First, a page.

RootMetrics has released its report on the performance of the big four US carriers in the second half of 2016, and unfortunately for T-Mobile, the ranks are similar to the report from the first half of 2016.
In RootMetrics’ report, Verizon finished first place with an overall score of 93.9, AT&T finished second with 90.5, Sprint finished third with 84.7, and T-Mobile finished fourth with a score of 81.2.
RootMetrics notes that T-Mobile’s rankings in its six categories — Overall, Reliability, Speed, Data, Call, and Text — have remained the same since the first half of 2015. Looking at those six categories, RootMetrics says that T-Mo finished fourth in texting, fourth in calling, third in data, third in speed, fourth in reliability, and fourth overall.
While T-Mobile didn’t win any overall state victories, it did win a state award for speed and shared three more while also sharing a few awards for data, call, and text performance. Out of 125 metro areas, T-Mobile won two outright and shared another 23 awards, also performing well when focusing on data performance and speeds in metro areas.
In its report, RootMetrics said that while Verizon won out in its results, competition could heat up in the future as AT&T, Sprint, and T-Mobile “continue to expand their LTE footprints beyond metropolitan markets.” The report added that “T-Mobile has implemented many technological advances, all of which could help the carrier’s metro, state, and national results improve in 2017 and beyond.”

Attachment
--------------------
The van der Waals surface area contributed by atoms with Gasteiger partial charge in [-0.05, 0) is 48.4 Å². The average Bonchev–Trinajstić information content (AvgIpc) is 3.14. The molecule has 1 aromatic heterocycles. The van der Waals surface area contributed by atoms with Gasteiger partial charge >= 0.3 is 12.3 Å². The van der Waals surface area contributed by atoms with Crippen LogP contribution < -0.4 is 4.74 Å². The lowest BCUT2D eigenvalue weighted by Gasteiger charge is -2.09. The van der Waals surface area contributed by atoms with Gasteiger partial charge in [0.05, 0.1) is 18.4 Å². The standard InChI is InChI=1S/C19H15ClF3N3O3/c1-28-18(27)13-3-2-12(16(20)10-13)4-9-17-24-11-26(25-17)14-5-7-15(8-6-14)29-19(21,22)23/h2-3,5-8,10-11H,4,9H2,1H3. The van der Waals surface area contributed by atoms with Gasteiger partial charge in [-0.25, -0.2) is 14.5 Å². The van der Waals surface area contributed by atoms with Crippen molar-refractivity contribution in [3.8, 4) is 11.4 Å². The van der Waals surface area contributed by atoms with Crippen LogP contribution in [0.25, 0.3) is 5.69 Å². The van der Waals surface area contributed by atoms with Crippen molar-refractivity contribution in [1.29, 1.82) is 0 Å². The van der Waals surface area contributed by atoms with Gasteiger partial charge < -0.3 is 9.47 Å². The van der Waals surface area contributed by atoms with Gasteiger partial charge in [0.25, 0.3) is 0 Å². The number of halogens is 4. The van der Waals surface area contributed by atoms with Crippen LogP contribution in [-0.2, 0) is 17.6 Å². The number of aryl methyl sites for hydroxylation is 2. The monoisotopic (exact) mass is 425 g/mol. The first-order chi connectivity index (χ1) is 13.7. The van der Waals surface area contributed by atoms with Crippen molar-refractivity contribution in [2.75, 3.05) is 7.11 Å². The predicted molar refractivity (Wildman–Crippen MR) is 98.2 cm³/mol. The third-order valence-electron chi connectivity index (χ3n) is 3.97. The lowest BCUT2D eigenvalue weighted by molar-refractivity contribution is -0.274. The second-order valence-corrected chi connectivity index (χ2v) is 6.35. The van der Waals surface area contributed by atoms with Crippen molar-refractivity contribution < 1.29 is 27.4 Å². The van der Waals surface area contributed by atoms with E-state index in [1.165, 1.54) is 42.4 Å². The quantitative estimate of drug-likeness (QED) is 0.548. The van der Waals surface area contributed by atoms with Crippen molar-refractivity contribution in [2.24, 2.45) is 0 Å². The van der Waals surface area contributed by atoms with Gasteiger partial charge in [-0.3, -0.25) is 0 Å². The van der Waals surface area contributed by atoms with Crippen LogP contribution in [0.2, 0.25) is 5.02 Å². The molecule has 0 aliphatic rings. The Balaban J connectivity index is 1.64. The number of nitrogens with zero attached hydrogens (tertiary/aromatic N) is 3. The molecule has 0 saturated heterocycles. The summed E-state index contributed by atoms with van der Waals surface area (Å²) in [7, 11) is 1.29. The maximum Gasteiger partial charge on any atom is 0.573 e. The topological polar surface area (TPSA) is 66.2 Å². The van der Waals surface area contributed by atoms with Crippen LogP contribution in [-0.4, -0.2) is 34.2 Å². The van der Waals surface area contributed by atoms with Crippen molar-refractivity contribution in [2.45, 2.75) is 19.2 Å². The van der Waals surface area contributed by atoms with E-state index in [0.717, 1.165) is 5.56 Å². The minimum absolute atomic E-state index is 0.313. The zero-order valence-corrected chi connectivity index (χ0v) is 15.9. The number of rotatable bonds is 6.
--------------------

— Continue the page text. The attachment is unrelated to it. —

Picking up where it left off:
RootMetrics report is based on 3,690,123 tests conducted while driving 249,935 miles, as well as 4,283 indoor tests.
T-Mobile CTO Neville Ray recently penned a blog post that, while not outright naming RootMetrics, is very likely targeted at this new report. In it, Ray says that crowd-sourced reports like those from OpenSignal and Speedtest.net are best because they use data “from real people on their real devices” and that they measure “real usage”.
Ray also says that crowd-sourced reports are better at measuring network performance because they test “where people really go,” whereas “the tests Verizon touts are mostly done on roads.”
To check out the full RootMetrics report, as well as Neville Ray’s blog post, hit up the links below.